Kish and I have watched a fair amount of cable TV news programs in the wake of the Massachusetts special election and I have been struck by the efforts to spin the election by at least some commentators. Spin, of course, almost always comes from the losing side. The winning side doesn’t really need to spin; its victory is self-evident.
The spin from the losing side, like so much else in modern politics, is based on the assumption that viewers and other American citizens are a bit dim and gullible. There is no other way to explain why people would attempt to argue that a vote for a candidate who specifically opposed the “health care reform” legislation during his campaign is nevertheless not a reflection of popular reaction to the “health care reform” legislation. There is no other reason why an otherwise experienced “political observer” would assert, with a straight face, that the proper response is for President Obama to give still more speeches about why “health care reform” is so important when he has already given dozens and dozens of speeches about that topic to no good effect.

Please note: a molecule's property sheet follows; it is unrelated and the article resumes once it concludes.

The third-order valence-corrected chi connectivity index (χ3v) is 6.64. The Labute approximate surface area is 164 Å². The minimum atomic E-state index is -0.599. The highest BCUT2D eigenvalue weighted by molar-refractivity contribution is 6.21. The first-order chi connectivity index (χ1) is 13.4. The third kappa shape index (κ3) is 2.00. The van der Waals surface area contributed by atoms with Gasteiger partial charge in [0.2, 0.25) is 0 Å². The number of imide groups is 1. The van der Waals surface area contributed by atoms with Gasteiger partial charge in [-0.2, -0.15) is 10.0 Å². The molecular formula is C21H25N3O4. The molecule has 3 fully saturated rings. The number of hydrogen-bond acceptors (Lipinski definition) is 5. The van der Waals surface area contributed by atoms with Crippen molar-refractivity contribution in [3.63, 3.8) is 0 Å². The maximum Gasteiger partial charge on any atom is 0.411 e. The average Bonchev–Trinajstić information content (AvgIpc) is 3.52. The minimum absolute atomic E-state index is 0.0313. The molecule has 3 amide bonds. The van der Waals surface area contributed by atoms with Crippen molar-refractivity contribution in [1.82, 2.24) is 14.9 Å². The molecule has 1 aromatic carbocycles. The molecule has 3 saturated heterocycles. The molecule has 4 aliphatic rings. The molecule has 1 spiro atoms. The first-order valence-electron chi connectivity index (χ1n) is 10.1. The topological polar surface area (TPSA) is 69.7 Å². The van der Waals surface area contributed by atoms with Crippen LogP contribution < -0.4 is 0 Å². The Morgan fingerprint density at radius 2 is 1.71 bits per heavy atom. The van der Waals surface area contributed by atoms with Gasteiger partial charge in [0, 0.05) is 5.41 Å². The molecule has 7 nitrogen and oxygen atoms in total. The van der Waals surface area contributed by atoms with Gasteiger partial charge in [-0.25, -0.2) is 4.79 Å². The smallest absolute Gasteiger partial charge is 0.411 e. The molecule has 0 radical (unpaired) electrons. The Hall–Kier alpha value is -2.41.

I think the contrast between the spinning commentators and the politicians themselves is instructive. Commentators may try to convince us that a terrible loss really isn’t as bad as it seems, but any professional politician can’t afford to be delusional about such things if they want to stay elected. At the same time many commentators are urging a “double-down” on “health care reform” legislation, there seems to be no real appetite for that course in the halls of Congress itself. Their actions of Senators and Representatives, or in this case inaction, speak louder than commentators’ words.